# Bijection between set of all binary sequences and power set of $\mathbb N$.

I found a problem in which I had to construct a bijection between set of all binary sequences and set of all subsets of $$\mathbb N$$. Is my solution correct? $$\phi : 2^{\mathbb N}\to \{0,1\}^{\mathbb N}$$ is defined by, $$\phi(\{n_1,n_2,.....\})=$$Binary sequence with $$1$$ only at the positions $$n_k$$ and $$0$$ elsewhere.Is this correct?

• The characteristic function of the set? Yes, that is a bijection. Nov 3, 2019 at 6:33
• To me, $2$ is the same as $\{0,1\}$, especially when talking about sets. So $2^{\Bbb N}$ and $\{0,1\}^{\Bbb N}$ are the same too. Nov 3, 2019 at 7:09
• By $2^{\mathbb N}$ I actually mean $P(\mathbb N)$. Nov 3, 2019 at 9:42

Define, for $$A \subseteq \Bbb N$$, $$\varphi(A)=\chi_A \in \{0,1\}^{\Bbb N}$$ where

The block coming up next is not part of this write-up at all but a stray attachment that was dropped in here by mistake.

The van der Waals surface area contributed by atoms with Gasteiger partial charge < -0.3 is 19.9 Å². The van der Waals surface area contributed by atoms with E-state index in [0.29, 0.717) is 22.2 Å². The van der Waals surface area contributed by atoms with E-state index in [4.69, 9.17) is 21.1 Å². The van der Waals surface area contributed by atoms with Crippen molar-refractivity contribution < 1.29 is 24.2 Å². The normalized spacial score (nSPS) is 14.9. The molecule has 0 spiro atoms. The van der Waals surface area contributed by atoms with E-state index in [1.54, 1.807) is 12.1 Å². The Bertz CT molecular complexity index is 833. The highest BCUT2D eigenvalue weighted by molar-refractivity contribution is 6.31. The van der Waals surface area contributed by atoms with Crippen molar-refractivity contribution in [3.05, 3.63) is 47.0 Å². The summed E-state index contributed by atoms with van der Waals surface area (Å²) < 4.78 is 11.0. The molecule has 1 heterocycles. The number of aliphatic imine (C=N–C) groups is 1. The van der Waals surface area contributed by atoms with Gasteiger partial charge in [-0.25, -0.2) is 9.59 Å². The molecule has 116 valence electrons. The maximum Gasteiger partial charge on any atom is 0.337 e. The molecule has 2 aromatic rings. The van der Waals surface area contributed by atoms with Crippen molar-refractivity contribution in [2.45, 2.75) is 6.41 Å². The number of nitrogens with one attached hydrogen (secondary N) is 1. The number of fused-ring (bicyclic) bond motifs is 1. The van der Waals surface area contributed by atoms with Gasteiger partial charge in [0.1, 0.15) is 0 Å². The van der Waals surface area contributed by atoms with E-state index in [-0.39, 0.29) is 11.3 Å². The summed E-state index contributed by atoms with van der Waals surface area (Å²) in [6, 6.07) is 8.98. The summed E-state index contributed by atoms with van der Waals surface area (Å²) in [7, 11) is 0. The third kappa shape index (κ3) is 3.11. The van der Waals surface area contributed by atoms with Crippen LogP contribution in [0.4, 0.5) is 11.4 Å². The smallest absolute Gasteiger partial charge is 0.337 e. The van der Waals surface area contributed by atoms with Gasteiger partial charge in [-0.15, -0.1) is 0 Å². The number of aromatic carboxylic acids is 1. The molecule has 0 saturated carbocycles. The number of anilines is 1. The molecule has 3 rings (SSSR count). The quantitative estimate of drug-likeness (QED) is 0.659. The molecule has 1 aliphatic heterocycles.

$$\chi_A(n) = \begin{cases} 1 &\text{ if } n \in A\\ 0 &\text{ if } n \notin A\end{cases}$$
(Note that a binary sequence is just a function from $$\Bbb N$$ to $$\{0,1\}$$) and show $$\varphi$$ is a bijection:
$$\chi_A = \chi_B$$ (as functions) iff $$A=B$$ (as sets) and for any $$x \in \{0,1\}^{\Bbb N}$$ there is some $$A \subseteq \Bbb N$$ with $$\varphi(A)=x$$ (as functions).
Both are not hard, and exercises in the definitions. This sort of justifies the notation $$2^X$$ for the powerset of $$X$$ one sometimes sees.